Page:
Confessions of a Passionate World Citizen
By Jane Shevtsov

If you consider yourself a global citizen, you aren't crazy and you're not alone. While many people still argue against the concept, maintaining it is bloodless and, implicitly, that loyalties larger than national ones cannot touch the heart or give purpose to life, more and more of us identify with the whole of humanity and all of planet Earth. We know that the solidity of citizenship is far removed from the parades of patriotism. We've read the testimony of the astronauts who have had the great privilege of seeing Earth from space and some of us were changed by it. We see the famous Apollo picture of the Earth, which I've had on my bedroom wall since I was in eighth grade, and we feel something stir.

Cosmopolitanism may be less about transcending tribalism than about widening the tribe -- "your people" about whom you care deeply -- to include everyone. There are people I know and many more people I do not know. Being human, I care more about those I know. But beyond that, it makes no difference to me whether the person I don't know is in Sacramento or Sao Paulo, Tulsa or Timbuktu. Planetary patriotism can be at least as deeply felt as national patriotism. But what does it mean to live as a world citizen?

I wish I could tell you the answer. But the most I can do is offer some thoughts and hope they lead you to your own questions and conclusions. Please share them on our discussion board.

To live as a world citizen is to perpetually explore, to locate oneself at that place where imagination and perception intersect. For I live somewhere. Right now, I sit in a particular place in southwestern North America, Los Angeles between Hollywood and the Westside. Only part of the universal address I learned to write in the sixth grade can be perceived from here. Yet John Muir, no navel-gazer, wrote, "How infinitely superior to our physical senses are those of the mind! The spiritual eye sees not only rivers of water but of air... So also sounds. Imagination... enables us to hear, all around the world, the vibration of every needle, the waving of every bole and branch, the sound of stars in circulation like particles in the blood... Imagination is usually regarded as a synonym for the unreal. Yet is true imagination healthful and real, no more likely to mislead than the coarse senses. Indeed, the power of imagination makes us infinite." This kind of imagination makes possible the whole idea of human unity.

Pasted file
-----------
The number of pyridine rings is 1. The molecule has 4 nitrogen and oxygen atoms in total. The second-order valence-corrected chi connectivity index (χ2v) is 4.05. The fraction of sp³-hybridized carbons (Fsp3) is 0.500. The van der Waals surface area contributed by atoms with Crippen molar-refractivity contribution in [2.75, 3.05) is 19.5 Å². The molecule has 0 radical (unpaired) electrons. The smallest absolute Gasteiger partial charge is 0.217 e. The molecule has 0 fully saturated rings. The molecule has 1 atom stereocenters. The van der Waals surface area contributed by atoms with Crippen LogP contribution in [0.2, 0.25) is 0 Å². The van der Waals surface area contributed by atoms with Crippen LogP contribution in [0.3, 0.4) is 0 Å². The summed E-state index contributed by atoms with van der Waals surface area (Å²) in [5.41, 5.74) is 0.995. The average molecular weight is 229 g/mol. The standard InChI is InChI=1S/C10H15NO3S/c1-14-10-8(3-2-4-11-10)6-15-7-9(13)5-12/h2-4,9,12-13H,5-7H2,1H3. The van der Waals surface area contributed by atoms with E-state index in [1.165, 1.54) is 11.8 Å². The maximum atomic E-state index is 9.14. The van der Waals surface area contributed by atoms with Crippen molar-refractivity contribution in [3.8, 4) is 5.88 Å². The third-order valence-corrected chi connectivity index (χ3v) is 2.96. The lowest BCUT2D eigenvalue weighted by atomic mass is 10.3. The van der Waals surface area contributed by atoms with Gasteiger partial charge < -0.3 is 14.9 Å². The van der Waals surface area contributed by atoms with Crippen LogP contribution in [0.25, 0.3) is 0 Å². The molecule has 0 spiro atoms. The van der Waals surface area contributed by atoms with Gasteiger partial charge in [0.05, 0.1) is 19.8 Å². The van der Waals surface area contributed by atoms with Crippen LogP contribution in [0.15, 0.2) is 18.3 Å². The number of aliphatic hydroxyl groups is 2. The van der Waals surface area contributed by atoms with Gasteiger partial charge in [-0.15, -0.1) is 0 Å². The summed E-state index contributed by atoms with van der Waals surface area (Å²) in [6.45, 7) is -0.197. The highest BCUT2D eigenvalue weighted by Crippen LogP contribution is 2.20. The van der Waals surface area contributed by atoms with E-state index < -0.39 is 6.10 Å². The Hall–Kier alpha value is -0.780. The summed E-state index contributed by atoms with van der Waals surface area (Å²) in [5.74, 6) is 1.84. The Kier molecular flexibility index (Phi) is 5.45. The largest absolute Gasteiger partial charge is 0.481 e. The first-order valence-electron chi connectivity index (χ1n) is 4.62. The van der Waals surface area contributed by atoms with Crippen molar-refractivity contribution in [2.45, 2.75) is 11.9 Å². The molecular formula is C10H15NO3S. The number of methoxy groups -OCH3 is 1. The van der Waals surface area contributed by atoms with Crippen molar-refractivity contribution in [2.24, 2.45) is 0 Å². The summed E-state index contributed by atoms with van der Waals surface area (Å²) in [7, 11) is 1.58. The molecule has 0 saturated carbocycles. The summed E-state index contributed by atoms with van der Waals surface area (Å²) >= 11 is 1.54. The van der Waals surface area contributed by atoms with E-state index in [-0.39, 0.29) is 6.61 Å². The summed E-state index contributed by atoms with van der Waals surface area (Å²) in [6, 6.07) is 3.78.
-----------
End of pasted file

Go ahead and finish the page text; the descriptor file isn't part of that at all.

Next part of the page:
It would be wrong to conclude, however, that just because global links are imaginary, they are tenuous. National connections are imaginary, too, and we all know how powerful those can be. World citizenship, on the other hand, depends on the real links of air, water and life. It also depends on metaphor. In Robots and Empire, Isaac Asimov likens humanity to a tapestry in which every person is a thread. Images like this can fix what might otherwise be an abstract concept in the heart and mind.

"The basic unit of our ethical thinking must be the whole world," wrote ethicist Peter Singer in his recent book One World. Surely, few more difficult moral precepts have been articulated in recent times. Yet the people who go to jail to save the lives of kids halfway around the world or who boycott Nike for using sweatshop labor are passionate world citizens, whether they call themselves that or not. These people try to look out for the whole. They sacrifice their time, their money, their energy, even their lives for people who, the culture says, are alien to them.

They know better.

Right now, there are almost no opportunities for us to express our global citizenship at a global level. Creating them, along with building an ecologically sustainable society, is one of our main tasks for the decades to come. It is the purpose of World Beyond Borders.

Jane Shevtsov, is an Ecology, Behavior and Evolution major at UCLA and co-founder of World Beyond Borders.

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